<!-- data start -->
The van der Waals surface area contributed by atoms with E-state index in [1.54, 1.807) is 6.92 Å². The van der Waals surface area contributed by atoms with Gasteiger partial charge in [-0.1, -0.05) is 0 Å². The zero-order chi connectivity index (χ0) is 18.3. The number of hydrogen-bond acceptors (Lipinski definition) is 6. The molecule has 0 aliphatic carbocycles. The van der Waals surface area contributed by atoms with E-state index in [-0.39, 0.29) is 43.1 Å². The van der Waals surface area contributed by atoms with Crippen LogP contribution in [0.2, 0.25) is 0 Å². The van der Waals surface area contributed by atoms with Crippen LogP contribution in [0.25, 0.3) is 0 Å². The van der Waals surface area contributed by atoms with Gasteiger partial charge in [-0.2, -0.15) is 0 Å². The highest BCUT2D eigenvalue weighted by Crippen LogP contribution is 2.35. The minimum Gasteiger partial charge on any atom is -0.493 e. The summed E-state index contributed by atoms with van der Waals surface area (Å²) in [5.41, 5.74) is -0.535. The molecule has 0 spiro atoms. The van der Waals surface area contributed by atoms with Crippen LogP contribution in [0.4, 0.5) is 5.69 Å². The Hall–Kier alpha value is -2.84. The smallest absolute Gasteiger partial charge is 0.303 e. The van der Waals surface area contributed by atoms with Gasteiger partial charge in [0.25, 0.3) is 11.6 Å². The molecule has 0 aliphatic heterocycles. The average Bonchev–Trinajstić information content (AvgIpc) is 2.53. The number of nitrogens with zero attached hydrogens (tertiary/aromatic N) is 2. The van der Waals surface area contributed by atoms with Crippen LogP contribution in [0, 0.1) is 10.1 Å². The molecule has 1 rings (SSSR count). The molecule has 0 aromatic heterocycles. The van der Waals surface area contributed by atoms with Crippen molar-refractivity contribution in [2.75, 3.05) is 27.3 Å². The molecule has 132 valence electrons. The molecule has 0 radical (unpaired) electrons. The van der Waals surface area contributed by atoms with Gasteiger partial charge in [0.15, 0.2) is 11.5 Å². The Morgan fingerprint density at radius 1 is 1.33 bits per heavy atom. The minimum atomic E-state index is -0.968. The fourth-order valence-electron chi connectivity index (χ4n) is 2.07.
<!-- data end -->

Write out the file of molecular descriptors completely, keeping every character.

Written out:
The van der Waals surface area contributed by atoms with E-state index in [1.54, 1.807) is 6.92 Å². The van der Waals surface area contributed by atoms with Gasteiger partial charge in [-0.1, -0.05) is 0 Å². The zero-order chi connectivity index (χ0) is 18.3. The number of hydrogen-bond acceptors (Lipinski definition) is 6. The molecule has 0 aliphatic carbocycles. The van der Waals surface area contributed by atoms with E-state index in [-0.39, 0.29) is 43.1 Å². The van der Waals surface area contributed by atoms with Crippen LogP contribution in [0.2, 0.25) is 0 Å². The van der Waals surface area contributed by atoms with Crippen LogP contribution in [0.25, 0.3) is 0 Å². The van der Waals surface area contributed by atoms with Gasteiger partial charge in [-0.2, -0.15) is 0 Å². The highest BCUT2D eigenvalue weighted by Crippen LogP contribution is 2.35. The minimum Gasteiger partial charge on any atom is -0.493 e. The summed E-state index contributed by atoms with van der Waals surface area (Å²) in [5.41, 5.74) is -0.535. The molecule has 0 spiro atoms. The van der Waals surface area contributed by atoms with Crippen LogP contribution in [0.4, 0.5) is 5.69 Å². The Hall–Kier alpha value is -2.84. The smallest absolute Gasteiger partial charge is 0.303 e. The van der Waals surface area contributed by atoms with Gasteiger partial charge in [0.25, 0.3) is 11.6 Å². The molecule has 0 aliphatic heterocycles. The average Bonchev–Trinajstić information content (AvgIpc) is 2.53. The number of nitrogens with zero attached hydrogens (tertiary/aromatic N) is 2. The van der Waals surface area contributed by atoms with Crippen LogP contribution in [0, 0.1) is 10.1 Å². The molecule has 1 rings (SSSR count). The molecule has 0 aromatic heterocycles. The van der Waals surface area contributed by atoms with Crippen molar-refractivity contribution in [2.75, 3.05) is 27.3 Å². The molecule has 132 valence electrons. The molecule has 0 radical (unpaired) electrons. The van der Waals surface area contributed by atoms with Gasteiger partial charge in [0.15, 0.2) is 11.5 Å². The Morgan fingerprint density at radius 1 is 1.33 bits per heavy atom. The minimum atomic E-state index is -0.968. The fourth-order valence-electron chi connectivity index (χ4n) is 2.07.